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Wright 1920s L.A.

 
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peterm



Joined: 13 Mar 2008
Posts: 5870
Location: Chicago, Il.---Oskaloosa, Ia.

PostPosted: Wed Mar 07, 2018 11:00 am    Post subject: Wright 1920s L.A. Reply with quote

Must see...

I’m not sure that I buy his narrow thesis, and there is much left out, but this is not to be missed.

https://www.linktv.org/shows/artbound/episodes/that-far-corner-frank-lloyd-wright-in-los-angeles
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JimM



Joined: 06 Jan 2005
Posts: 1397

PostPosted: Wed Mar 07, 2018 12:53 pm    Post subject: Reply with quote

One of the better documentaries and a joy sitting through without needing to throw something at the tube. Would never consider getting into Frank's mind, but if not overt, there's undoubtedly a common thread with his state of mind and his architecture after Mamah's death as well as other factors. I think there might have been a subtle suggestion of a desire to still find find beauty (life?), which is inherent in the work, juxtaposed with the oft-suggested "brutality" (death?) of the LA work... a relationship with Mayan death rituals notwithstanding.

The cinematography and visual conveyance of the work featured is some of the best ever done. The buildings come to life in a way that almost decimated the entire thesis of the documentary!... but perhaps not completely.

I think the segment with Sweeney took place in Schindler's Kings Road house? The documentary can also be found on YouTube.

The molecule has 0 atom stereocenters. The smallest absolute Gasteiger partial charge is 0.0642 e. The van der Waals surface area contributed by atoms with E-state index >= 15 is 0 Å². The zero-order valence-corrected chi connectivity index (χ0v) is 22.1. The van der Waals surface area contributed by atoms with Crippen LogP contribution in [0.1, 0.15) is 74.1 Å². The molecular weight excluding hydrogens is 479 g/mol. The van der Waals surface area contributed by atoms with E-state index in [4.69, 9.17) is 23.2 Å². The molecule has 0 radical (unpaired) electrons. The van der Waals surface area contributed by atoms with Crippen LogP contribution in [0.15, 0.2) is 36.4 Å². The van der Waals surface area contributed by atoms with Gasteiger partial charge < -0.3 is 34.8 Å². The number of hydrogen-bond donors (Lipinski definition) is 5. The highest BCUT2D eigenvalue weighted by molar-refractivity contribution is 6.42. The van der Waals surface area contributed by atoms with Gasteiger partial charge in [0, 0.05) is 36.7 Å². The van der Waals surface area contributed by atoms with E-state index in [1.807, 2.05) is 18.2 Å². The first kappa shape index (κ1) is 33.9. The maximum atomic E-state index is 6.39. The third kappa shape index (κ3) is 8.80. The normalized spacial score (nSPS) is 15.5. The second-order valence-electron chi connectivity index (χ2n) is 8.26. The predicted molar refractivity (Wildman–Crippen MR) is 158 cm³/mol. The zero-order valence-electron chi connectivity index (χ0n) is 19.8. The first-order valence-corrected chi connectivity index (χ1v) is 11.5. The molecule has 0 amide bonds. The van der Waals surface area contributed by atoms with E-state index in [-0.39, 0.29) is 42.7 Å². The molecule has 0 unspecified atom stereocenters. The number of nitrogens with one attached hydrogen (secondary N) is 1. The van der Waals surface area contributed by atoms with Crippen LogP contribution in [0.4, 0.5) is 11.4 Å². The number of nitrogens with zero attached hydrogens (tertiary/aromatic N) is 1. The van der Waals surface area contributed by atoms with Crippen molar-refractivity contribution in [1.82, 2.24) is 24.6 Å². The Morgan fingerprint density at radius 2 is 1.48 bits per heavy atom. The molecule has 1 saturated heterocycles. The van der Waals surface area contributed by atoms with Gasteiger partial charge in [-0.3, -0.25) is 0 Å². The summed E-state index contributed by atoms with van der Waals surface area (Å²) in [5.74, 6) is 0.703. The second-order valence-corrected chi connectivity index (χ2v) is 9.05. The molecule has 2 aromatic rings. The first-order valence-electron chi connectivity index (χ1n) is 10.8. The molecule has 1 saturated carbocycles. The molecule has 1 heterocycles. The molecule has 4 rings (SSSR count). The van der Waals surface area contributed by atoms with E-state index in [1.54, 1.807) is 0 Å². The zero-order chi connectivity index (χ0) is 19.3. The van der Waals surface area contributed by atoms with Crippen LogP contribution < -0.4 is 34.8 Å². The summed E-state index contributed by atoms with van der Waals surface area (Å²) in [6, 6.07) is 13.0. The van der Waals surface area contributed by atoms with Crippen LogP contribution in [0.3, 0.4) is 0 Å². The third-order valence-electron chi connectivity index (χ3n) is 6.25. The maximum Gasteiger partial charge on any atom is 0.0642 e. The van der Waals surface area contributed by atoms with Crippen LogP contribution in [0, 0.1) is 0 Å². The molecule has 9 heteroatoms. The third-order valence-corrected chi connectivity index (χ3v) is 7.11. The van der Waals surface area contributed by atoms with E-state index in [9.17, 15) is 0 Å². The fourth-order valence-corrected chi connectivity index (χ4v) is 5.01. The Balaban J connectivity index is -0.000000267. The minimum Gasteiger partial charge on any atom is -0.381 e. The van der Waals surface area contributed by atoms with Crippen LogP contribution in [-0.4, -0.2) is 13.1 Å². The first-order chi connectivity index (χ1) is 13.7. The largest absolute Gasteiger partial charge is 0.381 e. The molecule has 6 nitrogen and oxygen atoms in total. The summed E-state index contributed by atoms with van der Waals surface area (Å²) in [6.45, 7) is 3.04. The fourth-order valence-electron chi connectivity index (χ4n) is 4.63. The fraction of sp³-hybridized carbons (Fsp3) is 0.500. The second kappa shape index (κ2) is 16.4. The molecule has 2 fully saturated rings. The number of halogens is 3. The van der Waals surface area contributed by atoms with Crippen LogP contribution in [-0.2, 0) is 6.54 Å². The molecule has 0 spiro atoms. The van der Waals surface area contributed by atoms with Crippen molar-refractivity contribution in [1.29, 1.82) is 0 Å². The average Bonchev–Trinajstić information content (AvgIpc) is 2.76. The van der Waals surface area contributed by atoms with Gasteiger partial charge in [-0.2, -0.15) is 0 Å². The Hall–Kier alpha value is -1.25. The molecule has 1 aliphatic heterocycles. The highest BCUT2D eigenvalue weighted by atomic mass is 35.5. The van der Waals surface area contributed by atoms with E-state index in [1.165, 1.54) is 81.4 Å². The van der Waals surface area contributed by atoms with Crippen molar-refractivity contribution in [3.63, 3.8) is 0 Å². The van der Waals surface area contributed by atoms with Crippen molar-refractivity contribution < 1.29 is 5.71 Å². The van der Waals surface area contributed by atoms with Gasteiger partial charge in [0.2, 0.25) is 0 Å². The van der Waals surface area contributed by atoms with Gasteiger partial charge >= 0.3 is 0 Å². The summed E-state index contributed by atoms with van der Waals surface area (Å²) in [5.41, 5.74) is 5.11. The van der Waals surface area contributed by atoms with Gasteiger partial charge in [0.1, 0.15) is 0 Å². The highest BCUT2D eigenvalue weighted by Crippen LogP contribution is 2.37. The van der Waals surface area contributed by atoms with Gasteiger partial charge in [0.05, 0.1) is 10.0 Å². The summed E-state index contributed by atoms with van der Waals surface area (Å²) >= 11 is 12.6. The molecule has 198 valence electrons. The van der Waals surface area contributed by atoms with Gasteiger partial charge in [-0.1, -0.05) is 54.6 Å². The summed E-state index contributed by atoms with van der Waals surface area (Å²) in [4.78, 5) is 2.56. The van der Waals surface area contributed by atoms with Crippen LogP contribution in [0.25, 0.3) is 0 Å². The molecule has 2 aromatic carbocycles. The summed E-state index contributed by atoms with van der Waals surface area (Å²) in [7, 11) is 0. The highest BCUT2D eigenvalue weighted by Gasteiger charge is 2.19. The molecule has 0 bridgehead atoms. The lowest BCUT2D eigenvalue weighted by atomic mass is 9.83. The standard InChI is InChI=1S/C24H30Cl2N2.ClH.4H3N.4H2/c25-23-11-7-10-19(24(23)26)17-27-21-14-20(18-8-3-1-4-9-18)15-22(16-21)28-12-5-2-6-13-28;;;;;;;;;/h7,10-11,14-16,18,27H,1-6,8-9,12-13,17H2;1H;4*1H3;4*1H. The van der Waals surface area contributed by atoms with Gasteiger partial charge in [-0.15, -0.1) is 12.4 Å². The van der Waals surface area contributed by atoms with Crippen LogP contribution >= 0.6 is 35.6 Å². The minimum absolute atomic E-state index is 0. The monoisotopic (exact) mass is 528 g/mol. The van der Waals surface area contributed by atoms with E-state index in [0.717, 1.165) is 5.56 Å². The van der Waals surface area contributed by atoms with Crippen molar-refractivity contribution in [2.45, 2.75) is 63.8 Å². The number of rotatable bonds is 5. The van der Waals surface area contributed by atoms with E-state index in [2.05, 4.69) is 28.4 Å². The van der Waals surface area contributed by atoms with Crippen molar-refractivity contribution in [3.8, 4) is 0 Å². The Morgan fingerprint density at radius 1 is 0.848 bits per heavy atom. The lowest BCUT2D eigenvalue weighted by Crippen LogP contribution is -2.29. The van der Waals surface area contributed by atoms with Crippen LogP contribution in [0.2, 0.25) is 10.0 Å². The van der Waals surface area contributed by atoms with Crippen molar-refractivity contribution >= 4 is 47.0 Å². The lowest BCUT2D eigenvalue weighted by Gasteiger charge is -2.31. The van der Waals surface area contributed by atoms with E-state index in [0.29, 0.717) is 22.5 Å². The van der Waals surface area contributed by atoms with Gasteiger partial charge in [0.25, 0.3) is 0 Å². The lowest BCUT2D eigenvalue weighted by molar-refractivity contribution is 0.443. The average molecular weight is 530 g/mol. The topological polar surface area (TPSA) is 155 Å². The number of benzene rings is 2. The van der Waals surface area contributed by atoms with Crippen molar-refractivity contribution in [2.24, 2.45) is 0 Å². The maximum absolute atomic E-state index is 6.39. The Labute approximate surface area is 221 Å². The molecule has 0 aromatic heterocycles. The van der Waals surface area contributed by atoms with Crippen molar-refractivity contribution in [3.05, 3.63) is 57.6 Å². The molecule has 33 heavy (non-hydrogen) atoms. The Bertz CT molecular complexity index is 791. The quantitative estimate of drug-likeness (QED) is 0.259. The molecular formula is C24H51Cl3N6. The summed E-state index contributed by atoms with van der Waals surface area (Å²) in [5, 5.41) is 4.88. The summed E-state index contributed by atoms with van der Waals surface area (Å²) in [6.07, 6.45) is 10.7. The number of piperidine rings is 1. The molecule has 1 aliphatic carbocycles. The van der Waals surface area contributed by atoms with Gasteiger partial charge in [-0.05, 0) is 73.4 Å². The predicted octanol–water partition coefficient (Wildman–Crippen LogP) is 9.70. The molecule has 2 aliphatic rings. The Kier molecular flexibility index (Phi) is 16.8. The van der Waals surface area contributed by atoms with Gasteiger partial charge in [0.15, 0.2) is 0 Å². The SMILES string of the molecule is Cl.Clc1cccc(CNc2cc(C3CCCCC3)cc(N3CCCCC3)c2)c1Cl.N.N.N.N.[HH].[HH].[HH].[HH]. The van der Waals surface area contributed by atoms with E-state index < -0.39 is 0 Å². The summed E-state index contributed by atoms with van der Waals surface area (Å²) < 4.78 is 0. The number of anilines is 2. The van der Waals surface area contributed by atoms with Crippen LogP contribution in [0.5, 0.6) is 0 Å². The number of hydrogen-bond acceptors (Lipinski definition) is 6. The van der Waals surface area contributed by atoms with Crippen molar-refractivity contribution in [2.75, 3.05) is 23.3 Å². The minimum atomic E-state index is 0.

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peterm



Joined: 13 Mar 2008
Posts: 5870
Location: Chicago, Il.---Oskaloosa, Ia.

PostPosted: Wed Mar 07, 2018 1:05 pm    Post subject: Reply with quote

That was the Schindler Kings Road house, yes.
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Roderick Grant



Joined: 29 Mar 2006
Posts: 8669

PostPosted: Wed Mar 07, 2018 1:14 pm    Post subject: Reply with quote

Hawthorne's 3 principal theses are wrong. The block houses did not arise out of the gloom of Mamah's death. The loss of Taliesin was as traumatic as the loss of Mamah, and he started rebuilding as soon as he could. Three months after her death, he hooked up with Miriam Noel for a decade. The houses weren't designed until 9 years after Mamah's death, an opportunity he had long awaited. Moreover, he didn't completely abandon the scheme, but reinvented it with the Usonian Automatic houses of the 50s.

FLW designed his first concrete block house in 1906 for Harry Brown, and the famous Fireproof House of poured reinforced concrete in 1907. His first use of geometric patterned block was Midway Garden, completed a year before the San Diego event with its pre-Columbian exhibits. That he saw the books published in the 1840s may or may not have been the case, mere supposition. As easy as it is to see Aztec in Millard, Storer and Ennis, the pattern of Freeman would be hard to find in Mesoamerica.

It was the Barnsdall commission, which was begun as a project for Chicago, where he met Aline (and her cohort Norman Bel-Geddes) in 1915, that brought FLW to Los Angeles. He saw opportunity in LA, as much to make a good living as to get away from the provincialism of the Midwest. He kicked off his new career, which he had sought for 10 years, with 5 houses he felt were suitable to the site, not as memorials to Mamah. The effort didn't pay off, so he left. Whether the houses are funereal or not, is up to one's personal taste. Robert Sweeney says they were not residential, as he sat in the Schindler/Chase House. That they differ from the ordinary should not be a criticism. They are all delightful.